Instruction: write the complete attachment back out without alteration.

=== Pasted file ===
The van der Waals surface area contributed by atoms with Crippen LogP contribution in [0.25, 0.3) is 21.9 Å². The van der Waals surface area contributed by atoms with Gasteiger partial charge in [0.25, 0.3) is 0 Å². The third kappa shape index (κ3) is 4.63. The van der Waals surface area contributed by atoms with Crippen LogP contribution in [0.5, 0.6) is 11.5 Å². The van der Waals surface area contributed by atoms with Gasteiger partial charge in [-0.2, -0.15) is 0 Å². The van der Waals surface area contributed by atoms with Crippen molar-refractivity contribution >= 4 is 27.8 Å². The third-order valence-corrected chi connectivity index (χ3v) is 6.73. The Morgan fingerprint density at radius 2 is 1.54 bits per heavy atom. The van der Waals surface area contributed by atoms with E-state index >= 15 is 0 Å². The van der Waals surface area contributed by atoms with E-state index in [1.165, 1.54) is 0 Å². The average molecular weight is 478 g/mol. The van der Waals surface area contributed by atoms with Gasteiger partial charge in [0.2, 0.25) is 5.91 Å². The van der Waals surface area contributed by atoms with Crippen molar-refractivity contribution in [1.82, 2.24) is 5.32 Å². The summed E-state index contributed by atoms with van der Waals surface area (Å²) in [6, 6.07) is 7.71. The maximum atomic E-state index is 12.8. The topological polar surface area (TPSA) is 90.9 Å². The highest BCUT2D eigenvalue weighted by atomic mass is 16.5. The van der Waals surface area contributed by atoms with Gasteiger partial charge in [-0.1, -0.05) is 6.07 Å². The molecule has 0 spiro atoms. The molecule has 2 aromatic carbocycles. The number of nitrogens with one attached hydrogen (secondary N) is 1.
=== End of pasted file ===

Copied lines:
The van der Waals surface area contributed by atoms with Crippen LogP contribution in [0.25, 0.3) is 21.9 Å². The van der Waals surface area contributed by atoms with Gasteiger partial charge in [0.25, 0.3) is 0 Å². The third kappa shape index (κ3) is 4.63. The van der Waals surface area contributed by atoms with Crippen LogP contribution in [0.5, 0.6) is 11.5 Å². The van der Waals surface area contributed by atoms with Gasteiger partial charge in [-0.2, -0.15) is 0 Å². The van der Waals surface area contributed by atoms with Crippen molar-refractivity contribution >= 4 is 27.8 Å². The third-order valence-corrected chi connectivity index (χ3v) is 6.73. The Morgan fingerprint density at radius 2 is 1.54 bits per heavy atom. The van der Waals surface area contributed by atoms with E-state index >= 15 is 0 Å². The van der Waals surface area contributed by atoms with E-state index in [1.165, 1.54) is 0 Å². The average molecular weight is 478 g/mol. The van der Waals surface area contributed by atoms with Gasteiger partial charge in [0.2, 0.25) is 5.91 Å². The van der Waals surface area contributed by atoms with Crippen molar-refractivity contribution in [1.82, 2.24) is 5.32 Å². The summed E-state index contributed by atoms with van der Waals surface area (Å²) in [6, 6.07) is 7.71. The maximum atomic E-state index is 12.8. The topological polar surface area (TPSA) is 90.9 Å². The highest BCUT2D eigenvalue weighted by atomic mass is 16.5. The van der Waals surface area contributed by atoms with Gasteiger partial charge in [-0.1, -0.05) is 6.07 Å². The molecule has 0 spiro atoms. The molecule has 2 aromatic carbocycles. The number of nitrogens with one attached hydrogen (secondary N) is 1.